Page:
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  • Journeys around South Asia

    by Sunny
    14th October, 2008 at 2:07 pm    

    Hello all, a quick summary of my recent back-packing trip around South Asia. I landed in Delhi about three weeks ago and immediately made a beeline for a small cheap hotel in Paharganj market which is a known backpackers hangout. Met loads of Israelis mostly (apparently around 20,000 Israelis are travelling around India at any one time) and a affable chap from Manchester who was also going to Kathmandu. We caught a train to Lucknow two days later, which was about 12 hours. From there we caught a train to a town called Gorakhpur, near the Nepal border, and from there a two hour bus to the Nepal border. After getting our visas, we met other some other backpackers and together hired a jeep to go up to Kathmandu (about 7 hours).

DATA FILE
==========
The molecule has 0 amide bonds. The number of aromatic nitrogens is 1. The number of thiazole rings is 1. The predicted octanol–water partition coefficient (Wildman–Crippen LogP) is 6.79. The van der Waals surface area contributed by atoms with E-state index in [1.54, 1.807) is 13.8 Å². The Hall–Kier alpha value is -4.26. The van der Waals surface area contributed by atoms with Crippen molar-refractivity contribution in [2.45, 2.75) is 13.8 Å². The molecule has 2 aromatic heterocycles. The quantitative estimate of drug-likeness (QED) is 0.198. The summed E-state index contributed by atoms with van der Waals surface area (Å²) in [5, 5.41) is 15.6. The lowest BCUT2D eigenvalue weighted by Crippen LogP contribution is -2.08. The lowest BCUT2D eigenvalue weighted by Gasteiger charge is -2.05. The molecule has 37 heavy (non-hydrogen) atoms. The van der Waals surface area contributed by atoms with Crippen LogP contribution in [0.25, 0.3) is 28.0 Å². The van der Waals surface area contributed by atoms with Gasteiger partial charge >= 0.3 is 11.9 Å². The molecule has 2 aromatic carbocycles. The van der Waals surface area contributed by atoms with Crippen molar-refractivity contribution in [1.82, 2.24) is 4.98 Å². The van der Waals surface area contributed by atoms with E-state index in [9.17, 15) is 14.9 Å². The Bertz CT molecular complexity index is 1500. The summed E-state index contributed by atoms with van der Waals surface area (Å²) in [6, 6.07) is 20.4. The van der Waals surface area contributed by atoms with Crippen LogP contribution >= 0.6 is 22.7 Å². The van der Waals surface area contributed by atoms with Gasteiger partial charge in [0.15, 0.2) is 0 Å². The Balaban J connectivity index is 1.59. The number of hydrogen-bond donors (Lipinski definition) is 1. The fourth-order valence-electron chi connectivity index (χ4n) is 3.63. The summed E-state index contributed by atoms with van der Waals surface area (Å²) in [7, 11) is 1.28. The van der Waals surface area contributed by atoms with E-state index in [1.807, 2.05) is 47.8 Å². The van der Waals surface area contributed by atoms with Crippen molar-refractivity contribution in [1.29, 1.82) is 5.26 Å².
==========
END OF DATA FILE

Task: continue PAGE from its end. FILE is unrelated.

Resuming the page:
Kathmandu is a bit like India, though it has a different character and tons of very nice Buddhist and Hindu temples. Stayed there for 5 nights, spending a lot of time discussing politics and religion with people from all over the world. Happy days. After that I left alone, caught a bus down to the border, then a bus to Gorakhpur (the grimiest city in India I’ve seen so far. The cockroaches alone made me want to walk around with a flamethrower). Got to Gorakhpur in the middle of the night and then caught a train straight to Amritsar, which was another 20 hours journey. This was the longest continous journey of my life - 36 hours straight. Got to Amritsar, stayed at the Golden Temple for 2 nights, and then caught a bus to the Wagah Border.